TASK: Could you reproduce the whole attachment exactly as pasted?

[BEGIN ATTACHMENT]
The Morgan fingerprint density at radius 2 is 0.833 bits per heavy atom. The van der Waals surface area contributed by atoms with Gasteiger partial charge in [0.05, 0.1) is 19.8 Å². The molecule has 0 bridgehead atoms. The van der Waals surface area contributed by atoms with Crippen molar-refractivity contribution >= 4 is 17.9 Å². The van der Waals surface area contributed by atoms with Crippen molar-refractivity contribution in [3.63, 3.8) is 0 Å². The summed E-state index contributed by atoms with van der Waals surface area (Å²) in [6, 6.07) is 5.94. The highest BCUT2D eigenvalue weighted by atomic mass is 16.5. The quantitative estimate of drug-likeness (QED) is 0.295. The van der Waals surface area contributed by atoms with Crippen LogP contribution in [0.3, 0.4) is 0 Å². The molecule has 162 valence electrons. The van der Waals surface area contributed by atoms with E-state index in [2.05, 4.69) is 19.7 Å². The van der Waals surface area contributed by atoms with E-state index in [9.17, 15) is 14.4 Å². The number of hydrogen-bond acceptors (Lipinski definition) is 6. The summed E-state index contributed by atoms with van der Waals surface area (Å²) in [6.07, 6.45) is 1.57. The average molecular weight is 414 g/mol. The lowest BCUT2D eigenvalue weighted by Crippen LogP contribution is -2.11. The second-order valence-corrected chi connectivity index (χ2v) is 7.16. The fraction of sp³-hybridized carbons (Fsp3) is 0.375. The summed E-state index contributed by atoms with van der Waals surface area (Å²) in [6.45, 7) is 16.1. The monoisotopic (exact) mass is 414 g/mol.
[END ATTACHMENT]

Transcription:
The Morgan fingerprint density at radius 2 is 0.833 bits per heavy atom. The van der Waals surface area contributed by atoms with Gasteiger partial charge in [0.05, 0.1) is 19.8 Å². The molecule has 0 bridgehead atoms. The van der Waals surface area contributed by atoms with Crippen molar-refractivity contribution >= 4 is 17.9 Å². The van der Waals surface area contributed by atoms with Crippen molar-refractivity contribution in [3.63, 3.8) is 0 Å². The summed E-state index contributed by atoms with van der Waals surface area (Å²) in [6, 6.07) is 5.94. The highest BCUT2D eigenvalue weighted by atomic mass is 16.5. The quantitative estimate of drug-likeness (QED) is 0.295. The van der Waals surface area contributed by atoms with Crippen LogP contribution in [0.3, 0.4) is 0 Å². The molecule has 162 valence electrons. The van der Waals surface area contributed by atoms with E-state index in [2.05, 4.69) is 19.7 Å². The van der Waals surface area contributed by atoms with E-state index in [9.17, 15) is 14.4 Å². The number of hydrogen-bond acceptors (Lipinski definition) is 6. The summed E-state index contributed by atoms with van der Waals surface area (Å²) in [6.07, 6.45) is 1.57. The average molecular weight is 414 g/mol. The lowest BCUT2D eigenvalue weighted by Crippen LogP contribution is -2.11. The second-order valence-corrected chi connectivity index (χ2v) is 7.16. The fraction of sp³-hybridized carbons (Fsp3) is 0.375. The summed E-state index contributed by atoms with van der Waals surface area (Å²) in [6.45, 7) is 16.1. The monoisotopic (exact) mass is 414 g/mol.